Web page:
Within the next following few months, Scott had the AAR drive-able and eventually located a correct T/A-spec 340 engine and most of the key AAR components. By around 1984, the car was back to looking pretty much as original. Around 1989, Scott was still looking for a correct T/A transmission to replace the random A833 4-speed he had in the car. A mechanic that he knew was parting out a ’70 340 4-speed ‘Cuda so Scott decided to buy the 4-speed out of that. He shares, “The 4-speed I had in the car needed a rebuild and I had no idea what it came out of. I figured a proper 1970 ‘Cuda 4-speed would be better, at least for now. The mechanic said it looked to be in real good shape, so we made a deal, swapped it into my car, and it worked great.”
A couple of years later, Scott noticed a small oil leak and while investigating, he decided to look at the VIN on the transmission as he was becoming more interested in VIN numbers in general. To his astonishment, the transmission matched the VIN to his AAR! He absolutely could not believe it and had to crawl back under again, just to make sure. He couldn’t figure out how his original transmission ended up in a beat-up ‘Cuda in his home town. About all he could conclude is that when parts were being cast off the AAR to go racing, the owner of that ‘Cuda might have needed a transmission and bought it.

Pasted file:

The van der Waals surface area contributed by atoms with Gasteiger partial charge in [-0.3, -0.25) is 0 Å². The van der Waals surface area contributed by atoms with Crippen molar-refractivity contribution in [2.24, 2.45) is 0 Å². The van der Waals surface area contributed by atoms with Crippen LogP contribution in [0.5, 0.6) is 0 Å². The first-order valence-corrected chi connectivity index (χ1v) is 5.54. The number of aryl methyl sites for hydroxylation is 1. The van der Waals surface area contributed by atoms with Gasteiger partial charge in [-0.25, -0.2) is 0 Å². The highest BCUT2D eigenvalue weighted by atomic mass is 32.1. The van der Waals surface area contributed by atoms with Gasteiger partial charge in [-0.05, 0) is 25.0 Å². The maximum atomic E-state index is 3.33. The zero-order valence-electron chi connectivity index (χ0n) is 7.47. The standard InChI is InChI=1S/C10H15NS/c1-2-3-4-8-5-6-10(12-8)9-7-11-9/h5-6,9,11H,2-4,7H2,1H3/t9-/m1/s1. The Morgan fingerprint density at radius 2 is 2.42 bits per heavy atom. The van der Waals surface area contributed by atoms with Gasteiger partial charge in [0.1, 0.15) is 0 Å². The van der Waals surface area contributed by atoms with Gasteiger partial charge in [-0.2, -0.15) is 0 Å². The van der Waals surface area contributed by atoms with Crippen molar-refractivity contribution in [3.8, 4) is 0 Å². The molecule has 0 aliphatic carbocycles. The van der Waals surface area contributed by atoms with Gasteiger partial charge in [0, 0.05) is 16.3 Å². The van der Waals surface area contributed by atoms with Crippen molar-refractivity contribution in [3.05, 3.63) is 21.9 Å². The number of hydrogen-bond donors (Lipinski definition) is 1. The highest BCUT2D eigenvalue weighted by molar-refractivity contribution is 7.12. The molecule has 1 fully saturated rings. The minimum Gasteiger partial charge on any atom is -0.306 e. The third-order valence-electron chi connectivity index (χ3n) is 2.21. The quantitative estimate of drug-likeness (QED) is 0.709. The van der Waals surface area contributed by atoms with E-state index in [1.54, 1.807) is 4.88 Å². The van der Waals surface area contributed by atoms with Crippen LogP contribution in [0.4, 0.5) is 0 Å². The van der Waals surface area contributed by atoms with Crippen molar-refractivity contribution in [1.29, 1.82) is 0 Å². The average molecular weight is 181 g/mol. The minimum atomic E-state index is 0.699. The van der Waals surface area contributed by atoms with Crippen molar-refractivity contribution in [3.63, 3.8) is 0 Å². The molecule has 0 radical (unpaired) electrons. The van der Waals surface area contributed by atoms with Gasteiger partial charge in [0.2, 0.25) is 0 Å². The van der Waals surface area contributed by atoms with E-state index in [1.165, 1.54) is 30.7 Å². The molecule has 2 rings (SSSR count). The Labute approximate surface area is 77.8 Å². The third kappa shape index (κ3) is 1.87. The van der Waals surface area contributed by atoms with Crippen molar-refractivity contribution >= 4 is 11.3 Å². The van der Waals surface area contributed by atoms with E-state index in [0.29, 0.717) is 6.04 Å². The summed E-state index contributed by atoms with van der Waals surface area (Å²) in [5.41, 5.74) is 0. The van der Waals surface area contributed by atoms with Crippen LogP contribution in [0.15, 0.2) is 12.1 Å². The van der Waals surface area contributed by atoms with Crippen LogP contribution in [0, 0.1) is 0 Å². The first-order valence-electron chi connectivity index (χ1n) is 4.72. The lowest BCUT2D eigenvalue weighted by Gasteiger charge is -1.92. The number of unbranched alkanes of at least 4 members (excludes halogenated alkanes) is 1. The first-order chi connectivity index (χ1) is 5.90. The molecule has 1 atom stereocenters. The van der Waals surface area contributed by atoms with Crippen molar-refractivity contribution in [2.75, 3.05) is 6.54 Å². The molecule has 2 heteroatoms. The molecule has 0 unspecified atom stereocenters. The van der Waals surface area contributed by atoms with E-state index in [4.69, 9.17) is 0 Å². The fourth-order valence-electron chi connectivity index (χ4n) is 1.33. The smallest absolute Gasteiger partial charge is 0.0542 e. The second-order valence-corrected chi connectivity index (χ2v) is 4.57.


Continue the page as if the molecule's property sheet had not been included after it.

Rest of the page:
Over the last four decades, Scott has worked very hard to put the AAR back to its original configuration with the exception of the elastomeric bumpers. He shares, “I’m just having fun with the look. The original chrome bumpers are stored away safely.”
In 2000, Scott was asked to participate in a television program, SpeedVision’s, The American Muscle Car. While a particular episode covering the AAR ‘Cudas and T/A Challengers was in the making, the producers invited him to bring the car as a “backdrop” to an interview with veteran race car champion, Sam Posey. As many know, Sam had driven the Autodynamics Trans-Am Challenger back in the 1970 Trans Am racing series. Scott agreed and before he knew it, he was riding shotgun while Sam was driving his AAR and telling him “war stories” of the wild days of Trans-Am racing back in the ‘60s and ‘70s. “I never imagined my once forgotten “derelict” of a car would one day end up being driven by one of the key figures associated with car’s true purpose,” says Scott.